Cut|Color|Post

excerpts, quips, and musings on the production and post-production industry, and other stuff of interest

Atomos Shogun Release Delayed

We know that the cornerstone of our success in the last 4 years has been delivering the technology professionals need at the right time & price without any sacrifice for reliability & performance in the field. So while we feel everyone’s pressure to have Shogun available, we refuse to release a single sub-standard Atomos feature. We will not treat our community of users as Beta testers and will not release the Shogun until the standard we are famous for has been met.

Well if that isn't a shot at Blackmagic, specifically, and RED more generically then I don't know what is! Though I appreciate them taking the time to perfect the firmware...whether or not they achieve that remains to be seen.


The GH4 and DSLR Cinematography

In fairness though, the GH4 is not so much a ‘replacement’ for a professional cinema camera, more an additional option for the filmmaker which will be selected when the unique abilities of the tool are required by certain work. The simple fact that there’s even a comparison to be made to a $15,000 cinema camera says a lot about how far Panasonic has reached to connect with filmmakers.

I think you could also say how well designed, both ergonomically and technologically, the C300 is, that even after 3 years of being on the market it still sells/rents so well. As a corporate video pro the C300 is my preferred camera for shoots. I can shoot outside in bright daylight, inside in a dimly lit environments with minimal extra gear (rigs, recorders, XLR packs, screens, etc.). Everything I need to pull of a quick shot is onboard the C300 from Day 1. Even today in the growing world of 4k this and 4k that, the C300 still creates a crisp 1080p image that I turn to time and again for my day-to-day work.

That said, there are more and more cameras that are starting to look appealing to me (none of which are DSLR based cameras). Specifically, the Sony FS7, when it ships, looks like another winner for cinema, corporate, or event shooters. The XAVC codec continues to get praise from every corner of the industry. Sony may have finally produced a camera "for the rest of us" in the FS7 for around $8K according to pre-order pages.


BMD Firmware Provides In-Camera Formatting

Blackmagic Design has released another significant firmware update, providing a feature that all users have missed since day 1, in-camera formatting.

Since they unified the code base of the BMD cameras it does seem that we've been getting firmware updates faster and more regularly. Strange thing is that these features are so long in coming in the first place. And why do firmware updates come to the BMPC4K first? Does BMD consider that their flagship camera?


Does Sensor Size Matter?

So that brings us to the physical size difference. Is that such a big deal? The thing that I would first consider is depth of field. The larger the sensor, the shallower the depth of field you get at a given aperture. I’ve run a few tests for myself and I have yet to see a big difference in this regard from APS to full frame. When I jump to the Phase? That’s when it shows up. Night and day difference on not just the amount of fall off with focus, but the way the focus falls off. I hate the term bokeh because 99% of the time I hear people use that word they have no idea what in the hell they are talking about. It’s become this catch phrase for “out of focus” or “shallow depth of field.” When people say, “Wow. I love the bokeh in your pictures,” that’s a pretty good sign that they don’t know what they’re talking about. There’s how much focus falls off then there’s how it falls off.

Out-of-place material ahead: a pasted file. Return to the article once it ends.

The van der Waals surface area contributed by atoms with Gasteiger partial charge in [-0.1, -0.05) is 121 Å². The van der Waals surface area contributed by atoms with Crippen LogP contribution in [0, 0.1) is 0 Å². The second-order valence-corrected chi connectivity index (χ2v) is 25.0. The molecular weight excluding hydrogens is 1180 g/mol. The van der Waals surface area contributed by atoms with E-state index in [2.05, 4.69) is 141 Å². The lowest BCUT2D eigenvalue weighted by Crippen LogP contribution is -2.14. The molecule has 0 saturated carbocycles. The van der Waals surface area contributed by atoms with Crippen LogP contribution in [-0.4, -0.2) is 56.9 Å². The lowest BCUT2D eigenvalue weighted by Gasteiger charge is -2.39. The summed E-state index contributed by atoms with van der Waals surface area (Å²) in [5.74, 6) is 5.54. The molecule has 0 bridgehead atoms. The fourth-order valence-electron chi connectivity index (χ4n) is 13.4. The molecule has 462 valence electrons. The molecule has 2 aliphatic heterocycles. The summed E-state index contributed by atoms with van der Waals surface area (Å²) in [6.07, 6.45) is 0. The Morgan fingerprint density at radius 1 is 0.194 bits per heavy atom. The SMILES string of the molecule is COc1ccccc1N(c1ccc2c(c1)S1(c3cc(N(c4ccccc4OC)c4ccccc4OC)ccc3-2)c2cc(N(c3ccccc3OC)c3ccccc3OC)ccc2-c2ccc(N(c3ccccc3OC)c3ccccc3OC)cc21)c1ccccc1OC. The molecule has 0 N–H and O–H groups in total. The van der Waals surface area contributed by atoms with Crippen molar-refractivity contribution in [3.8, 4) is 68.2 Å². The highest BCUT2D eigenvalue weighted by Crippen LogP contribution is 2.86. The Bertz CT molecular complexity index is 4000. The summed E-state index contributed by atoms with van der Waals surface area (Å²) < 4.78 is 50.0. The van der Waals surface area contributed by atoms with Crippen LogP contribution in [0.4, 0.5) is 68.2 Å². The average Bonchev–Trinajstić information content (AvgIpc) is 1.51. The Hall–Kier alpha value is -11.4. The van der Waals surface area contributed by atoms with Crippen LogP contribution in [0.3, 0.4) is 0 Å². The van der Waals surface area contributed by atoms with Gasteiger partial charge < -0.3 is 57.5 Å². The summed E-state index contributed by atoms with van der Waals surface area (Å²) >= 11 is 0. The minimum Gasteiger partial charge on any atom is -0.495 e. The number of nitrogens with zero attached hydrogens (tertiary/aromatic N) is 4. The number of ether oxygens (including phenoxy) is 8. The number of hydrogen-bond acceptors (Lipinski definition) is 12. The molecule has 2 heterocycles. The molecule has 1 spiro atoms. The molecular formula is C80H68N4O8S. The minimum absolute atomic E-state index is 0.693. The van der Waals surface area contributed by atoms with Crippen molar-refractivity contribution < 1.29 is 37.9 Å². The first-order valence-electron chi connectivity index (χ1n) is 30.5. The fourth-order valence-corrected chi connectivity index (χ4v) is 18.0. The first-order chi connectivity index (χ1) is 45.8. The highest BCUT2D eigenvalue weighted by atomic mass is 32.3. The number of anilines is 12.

There's always quite a debate when any new camera is announced about how big the sensor size is. Terms like full frame, crop sensor, Super 35, Micro 4/3, or Super16 get tossed around on blogs (like this one) and forums. Having shot many of the formats above sensor size does make a difference, but I don't think it makes as big of a difference as the pixel peepers would like to make it out to be. I think Zack has some good illustrative pictures on his post that support his claim that sensor size just doesn't matter that much. Nearly, all of the movies shot digitally are technically shot on a crop sensor camera, Super 35 (i.e. not full frame) - Skyfall, Gravity, Iron Man 3, Thor 2, Zero Dark Thirty, Captain America, World War Z, Guardians of the Galaxy (and that list is just the Arri Alexa, not counting RED or Canon C cameras). I don't remember thinking in any of those movies about how bad the falloff looked due to a Super 35 sensor....!


Blackmagic Wasn't Joking

Apparently, BMD wasn't joking around when they said a unified code base for their cameras would speed up firmware updates for their cameras. After just adding a slew of ProRes updates to all their cameras, BMD announced today that they are updating the BMPC4K with options that are sorely needed (I anticipate these will be available for the cinema camera soon):

  1. On Screen Histogram
  2. Time Remaining indicator for storage space
  3. Audio level indicators

More information is available here on the BMD update here. Initial testing on my BMPC4K is stable so far.